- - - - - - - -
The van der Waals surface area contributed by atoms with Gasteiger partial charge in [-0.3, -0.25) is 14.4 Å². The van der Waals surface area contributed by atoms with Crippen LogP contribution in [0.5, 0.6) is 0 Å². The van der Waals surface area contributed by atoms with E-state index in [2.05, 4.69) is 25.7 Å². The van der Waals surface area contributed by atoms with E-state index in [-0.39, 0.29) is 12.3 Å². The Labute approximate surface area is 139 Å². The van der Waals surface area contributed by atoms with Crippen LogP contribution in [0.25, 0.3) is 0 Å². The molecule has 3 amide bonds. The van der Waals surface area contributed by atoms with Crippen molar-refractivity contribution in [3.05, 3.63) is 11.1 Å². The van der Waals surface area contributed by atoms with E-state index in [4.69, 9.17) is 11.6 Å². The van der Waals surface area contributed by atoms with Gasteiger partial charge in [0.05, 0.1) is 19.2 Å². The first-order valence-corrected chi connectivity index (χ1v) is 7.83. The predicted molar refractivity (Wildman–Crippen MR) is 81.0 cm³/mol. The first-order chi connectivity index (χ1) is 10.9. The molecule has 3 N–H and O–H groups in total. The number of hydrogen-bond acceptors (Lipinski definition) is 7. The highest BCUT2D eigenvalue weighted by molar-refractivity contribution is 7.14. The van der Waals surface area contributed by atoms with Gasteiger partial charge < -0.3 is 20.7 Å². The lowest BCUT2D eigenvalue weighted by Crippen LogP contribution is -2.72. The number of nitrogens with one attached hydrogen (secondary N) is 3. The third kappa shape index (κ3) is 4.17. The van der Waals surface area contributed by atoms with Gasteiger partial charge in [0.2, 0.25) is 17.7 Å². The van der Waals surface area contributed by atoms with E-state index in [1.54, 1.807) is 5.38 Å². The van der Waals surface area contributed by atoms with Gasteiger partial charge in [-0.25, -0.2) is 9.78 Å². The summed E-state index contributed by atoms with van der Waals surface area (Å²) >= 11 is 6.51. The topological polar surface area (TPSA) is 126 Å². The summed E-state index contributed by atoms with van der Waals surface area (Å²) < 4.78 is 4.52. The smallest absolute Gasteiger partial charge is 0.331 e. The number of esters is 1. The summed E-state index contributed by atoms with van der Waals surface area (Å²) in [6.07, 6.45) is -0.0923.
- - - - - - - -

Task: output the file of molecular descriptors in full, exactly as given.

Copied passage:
The van der Waals surface area contributed by atoms with Gasteiger partial charge in [-0.3, -0.25) is 14.4 Å². The van der Waals surface area contributed by atoms with Crippen LogP contribution in [0.5, 0.6) is 0 Å². The van der Waals surface area contributed by atoms with E-state index in [2.05, 4.69) is 25.7 Å². The van der Waals surface area contributed by atoms with E-state index in [-0.39, 0.29) is 12.3 Å². The Labute approximate surface area is 139 Å². The van der Waals surface area contributed by atoms with Crippen LogP contribution in [0.25, 0.3) is 0 Å². The molecule has 3 amide bonds. The van der Waals surface area contributed by atoms with Crippen molar-refractivity contribution in [3.05, 3.63) is 11.1 Å². The van der Waals surface area contributed by atoms with E-state index in [4.69, 9.17) is 11.6 Å². The van der Waals surface area contributed by atoms with Gasteiger partial charge in [0.05, 0.1) is 19.2 Å². The first-order valence-corrected chi connectivity index (χ1v) is 7.83. The predicted molar refractivity (Wildman–Crippen MR) is 81.0 cm³/mol. The first-order chi connectivity index (χ1) is 10.9. The molecule has 3 N–H and O–H groups in total. The number of hydrogen-bond acceptors (Lipinski definition) is 7. The highest BCUT2D eigenvalue weighted by molar-refractivity contribution is 7.14. The van der Waals surface area contributed by atoms with Gasteiger partial charge < -0.3 is 20.7 Å². The lowest BCUT2D eigenvalue weighted by Crippen LogP contribution is -2.72. The number of nitrogens with one attached hydrogen (secondary N) is 3. The third kappa shape index (κ3) is 4.17. The van der Waals surface area contributed by atoms with Gasteiger partial charge in [0.2, 0.25) is 17.7 Å². The van der Waals surface area contributed by atoms with E-state index in [1.54, 1.807) is 5.38 Å². The van der Waals surface area contributed by atoms with Gasteiger partial charge in [-0.25, -0.2) is 9.78 Å². The summed E-state index contributed by atoms with van der Waals surface area (Å²) >= 11 is 6.51. The topological polar surface area (TPSA) is 126 Å². The summed E-state index contributed by atoms with van der Waals surface area (Å²) < 4.78 is 4.52. The smallest absolute Gasteiger partial charge is 0.331 e. The number of esters is 1. The summed E-state index contributed by atoms with van der Waals surface area (Å²) in [6.07, 6.45) is -0.0923.